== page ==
Real estate financing, whether you are purchasing your first home, purchasing an investment property or refinancing your current property, is likely the largest type of loan that you will ever take out in your life.

This means that the effects of the terms of the loan are exaggerated exponentially compared to any other type of loan.

So, it is important to consider the terms very heavily before choosing where you will take your mortgage from.

What are the most important things that I should get educated on when making my decision? Mortgages are complex and there are MANY variables to consider when you decide. You should consult a mortgage professional with Blink who is standing by to answer your questions. But, for now, here are my top 3 things to consider when you are getting a mortgage, in order of their importance:

1) The Breakage Penalty

Any mortgage you apply for will have a ‘term length’. These vary between 6 months to 10 years in Canada. The term length is how long you are committed to your chosen lender to have the mortgage and make payments. After your term is up, you renew the mortgage. This can be done with the same lender, or, a new one.

What happens if you need to get rid of your mortgage before your term is up? The mortgage lender, to recuperate lost interest earnings, will penalize you.

When would I ever break my mortgage term? There are many cases in which you may need to break your mortgage term and face the breakage penalty. Here are a few examples:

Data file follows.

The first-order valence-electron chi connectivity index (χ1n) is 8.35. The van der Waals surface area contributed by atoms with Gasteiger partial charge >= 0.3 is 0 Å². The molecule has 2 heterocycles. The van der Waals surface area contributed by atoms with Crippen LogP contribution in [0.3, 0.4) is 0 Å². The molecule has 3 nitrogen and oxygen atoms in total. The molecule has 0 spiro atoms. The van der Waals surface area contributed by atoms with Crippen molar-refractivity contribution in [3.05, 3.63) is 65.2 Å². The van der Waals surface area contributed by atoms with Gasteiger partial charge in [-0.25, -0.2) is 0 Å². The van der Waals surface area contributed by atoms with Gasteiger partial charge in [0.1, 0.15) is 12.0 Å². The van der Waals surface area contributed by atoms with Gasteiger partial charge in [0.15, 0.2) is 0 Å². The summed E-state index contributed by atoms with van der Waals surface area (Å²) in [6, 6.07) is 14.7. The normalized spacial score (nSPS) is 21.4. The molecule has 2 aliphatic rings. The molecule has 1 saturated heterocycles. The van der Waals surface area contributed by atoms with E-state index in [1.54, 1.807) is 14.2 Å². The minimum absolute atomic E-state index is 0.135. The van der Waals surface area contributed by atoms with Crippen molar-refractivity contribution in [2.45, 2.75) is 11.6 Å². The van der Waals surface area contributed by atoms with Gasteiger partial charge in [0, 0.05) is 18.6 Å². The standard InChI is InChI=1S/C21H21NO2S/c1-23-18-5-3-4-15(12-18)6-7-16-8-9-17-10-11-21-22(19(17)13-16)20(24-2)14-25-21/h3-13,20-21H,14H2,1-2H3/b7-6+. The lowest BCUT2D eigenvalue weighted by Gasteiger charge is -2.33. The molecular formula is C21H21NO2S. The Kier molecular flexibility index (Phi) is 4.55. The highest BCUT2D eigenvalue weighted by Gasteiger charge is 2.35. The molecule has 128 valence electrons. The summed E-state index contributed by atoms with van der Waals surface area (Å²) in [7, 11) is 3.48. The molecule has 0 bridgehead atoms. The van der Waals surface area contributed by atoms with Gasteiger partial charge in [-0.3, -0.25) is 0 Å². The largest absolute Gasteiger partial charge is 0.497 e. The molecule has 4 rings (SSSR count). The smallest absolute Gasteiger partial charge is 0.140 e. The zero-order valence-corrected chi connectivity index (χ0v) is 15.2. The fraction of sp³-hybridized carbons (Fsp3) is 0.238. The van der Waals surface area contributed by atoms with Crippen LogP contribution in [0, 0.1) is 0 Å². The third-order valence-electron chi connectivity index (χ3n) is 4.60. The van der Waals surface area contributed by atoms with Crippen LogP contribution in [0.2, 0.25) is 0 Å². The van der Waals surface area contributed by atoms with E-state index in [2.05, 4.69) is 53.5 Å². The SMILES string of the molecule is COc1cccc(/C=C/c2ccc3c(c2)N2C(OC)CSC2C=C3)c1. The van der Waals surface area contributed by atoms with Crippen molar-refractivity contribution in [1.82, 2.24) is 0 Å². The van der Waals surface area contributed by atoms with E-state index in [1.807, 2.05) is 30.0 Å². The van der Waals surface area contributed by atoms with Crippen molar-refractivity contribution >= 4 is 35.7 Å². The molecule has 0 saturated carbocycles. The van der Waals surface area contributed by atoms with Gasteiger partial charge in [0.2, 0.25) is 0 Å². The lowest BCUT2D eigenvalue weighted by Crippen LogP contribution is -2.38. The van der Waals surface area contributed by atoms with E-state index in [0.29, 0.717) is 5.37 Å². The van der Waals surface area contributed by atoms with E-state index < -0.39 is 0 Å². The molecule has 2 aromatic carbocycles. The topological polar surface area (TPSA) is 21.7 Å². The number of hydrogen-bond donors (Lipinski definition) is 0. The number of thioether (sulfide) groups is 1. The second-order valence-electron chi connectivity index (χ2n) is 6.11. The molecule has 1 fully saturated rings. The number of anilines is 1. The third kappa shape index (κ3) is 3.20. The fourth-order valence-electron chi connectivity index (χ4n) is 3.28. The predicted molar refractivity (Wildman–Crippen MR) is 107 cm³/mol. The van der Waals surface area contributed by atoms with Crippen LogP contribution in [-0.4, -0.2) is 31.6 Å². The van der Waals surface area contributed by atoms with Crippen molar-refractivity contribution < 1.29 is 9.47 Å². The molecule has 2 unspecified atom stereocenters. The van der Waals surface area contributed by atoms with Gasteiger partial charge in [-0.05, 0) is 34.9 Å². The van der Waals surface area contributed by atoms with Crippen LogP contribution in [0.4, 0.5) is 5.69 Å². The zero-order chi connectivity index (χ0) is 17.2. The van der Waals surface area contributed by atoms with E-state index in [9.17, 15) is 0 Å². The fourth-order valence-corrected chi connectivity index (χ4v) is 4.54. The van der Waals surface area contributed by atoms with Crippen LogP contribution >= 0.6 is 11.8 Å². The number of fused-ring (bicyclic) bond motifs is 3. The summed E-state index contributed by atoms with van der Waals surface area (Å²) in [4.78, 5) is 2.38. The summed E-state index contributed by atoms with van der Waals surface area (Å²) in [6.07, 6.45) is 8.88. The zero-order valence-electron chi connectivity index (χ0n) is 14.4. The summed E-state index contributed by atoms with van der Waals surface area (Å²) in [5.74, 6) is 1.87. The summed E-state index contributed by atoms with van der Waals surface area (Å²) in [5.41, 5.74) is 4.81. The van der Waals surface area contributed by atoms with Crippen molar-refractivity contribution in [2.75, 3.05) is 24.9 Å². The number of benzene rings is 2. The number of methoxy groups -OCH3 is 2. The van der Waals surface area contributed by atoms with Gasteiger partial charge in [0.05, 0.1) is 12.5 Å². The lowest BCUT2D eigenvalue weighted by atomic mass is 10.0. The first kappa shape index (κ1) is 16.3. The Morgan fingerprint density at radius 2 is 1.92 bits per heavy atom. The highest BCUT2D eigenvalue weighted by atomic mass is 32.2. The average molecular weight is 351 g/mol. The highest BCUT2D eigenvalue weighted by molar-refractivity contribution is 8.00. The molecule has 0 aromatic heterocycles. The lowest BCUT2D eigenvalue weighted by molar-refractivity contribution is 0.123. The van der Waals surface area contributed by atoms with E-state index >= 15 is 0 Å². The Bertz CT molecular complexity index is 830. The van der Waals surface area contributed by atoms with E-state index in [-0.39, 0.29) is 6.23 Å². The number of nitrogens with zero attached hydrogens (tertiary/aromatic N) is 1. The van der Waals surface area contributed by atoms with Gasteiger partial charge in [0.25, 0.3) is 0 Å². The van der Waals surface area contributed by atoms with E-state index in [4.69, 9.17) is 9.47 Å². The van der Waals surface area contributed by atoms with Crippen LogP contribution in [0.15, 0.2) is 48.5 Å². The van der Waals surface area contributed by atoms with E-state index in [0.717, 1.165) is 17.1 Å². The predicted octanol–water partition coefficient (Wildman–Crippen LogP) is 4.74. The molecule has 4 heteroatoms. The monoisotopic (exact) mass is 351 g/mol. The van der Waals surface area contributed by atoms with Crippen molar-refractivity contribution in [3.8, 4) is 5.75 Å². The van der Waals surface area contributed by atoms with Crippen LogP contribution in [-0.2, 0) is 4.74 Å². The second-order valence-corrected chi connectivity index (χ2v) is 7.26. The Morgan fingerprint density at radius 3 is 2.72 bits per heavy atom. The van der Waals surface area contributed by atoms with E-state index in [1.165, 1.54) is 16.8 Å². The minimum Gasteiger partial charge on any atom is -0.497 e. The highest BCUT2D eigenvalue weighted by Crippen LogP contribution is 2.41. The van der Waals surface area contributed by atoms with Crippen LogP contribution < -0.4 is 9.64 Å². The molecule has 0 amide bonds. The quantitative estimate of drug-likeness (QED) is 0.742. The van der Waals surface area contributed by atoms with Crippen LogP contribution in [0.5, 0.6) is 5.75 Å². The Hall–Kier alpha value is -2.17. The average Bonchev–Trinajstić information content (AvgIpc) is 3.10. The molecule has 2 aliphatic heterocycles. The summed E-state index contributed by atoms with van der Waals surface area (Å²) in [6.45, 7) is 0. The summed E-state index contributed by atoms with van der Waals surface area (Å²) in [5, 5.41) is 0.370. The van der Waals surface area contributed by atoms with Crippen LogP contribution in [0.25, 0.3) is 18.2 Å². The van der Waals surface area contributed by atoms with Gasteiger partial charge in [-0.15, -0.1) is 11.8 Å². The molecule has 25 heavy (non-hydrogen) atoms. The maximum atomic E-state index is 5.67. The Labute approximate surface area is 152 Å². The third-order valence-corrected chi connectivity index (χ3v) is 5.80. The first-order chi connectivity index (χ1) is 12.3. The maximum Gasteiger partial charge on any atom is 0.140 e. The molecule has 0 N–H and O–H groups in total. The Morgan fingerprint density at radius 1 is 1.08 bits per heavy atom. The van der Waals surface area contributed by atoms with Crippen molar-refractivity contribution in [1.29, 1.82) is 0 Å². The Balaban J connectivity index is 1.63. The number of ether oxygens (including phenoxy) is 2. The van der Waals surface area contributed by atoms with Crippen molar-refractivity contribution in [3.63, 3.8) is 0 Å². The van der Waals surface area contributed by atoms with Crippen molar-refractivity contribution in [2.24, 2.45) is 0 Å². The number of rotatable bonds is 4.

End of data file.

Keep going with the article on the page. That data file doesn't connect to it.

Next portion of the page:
1. You sell your house (life changes all the time, you never know!)
  2. You would like to switch to a different lender for a better deal
  3. You would like to refinance your house to access the equity in it
  4. You would like to switch your mortgageĀ  to lock in a particular interest rate for a longer period of time

There are multiple methods that mortgage lenders will use to calculate your breakage penalty when you find yourself in any of the above scenarios. They are:

1) 3 Months Interest

This is a common type of penalty used. This is the only penalty that can be used if your mortgage is a variable or adjustable rate mortgage. The calculation is quite simple.


Your remaining mortgage balance is $300,000 and your interest rate is 3%. If you break your term, you will pay a penalty of $2,250 by the 3 month interest calculation.

$300,000 x 3% = $9,000 / year

$9,000 / 12 months = $750 / month

$750 x 3 months = $2,250

2) IRD (Interest Rate Differential)

This type of calculation is very complex. The result of the calculation depends heavily on market factors of which you or I have no control over. When it comes to outrageous and dangerous mortgage penalties, the IRD calculation is usually the culprit.

I will not give details on exactly how this is calculated – that will have to be saved for another blog post. But, for example, like in the above scenario if your mortgage balance was $300,000 and you had 2 years left in your term, the IRD calculation (depending on current market conditions) – could go as high as $12,000! Ouch!

Below, when we talk about ‘Flexibility’ – this will be a major factor.

3) Flat Fee

Some mortgage products simply state that your penalty will be a certain percentage of your remaining balance at the time that you break your mortgage. For example, 2.75%. So with a $300,000 remaining mortgage balance, your penalty would be $8,250. Yikes!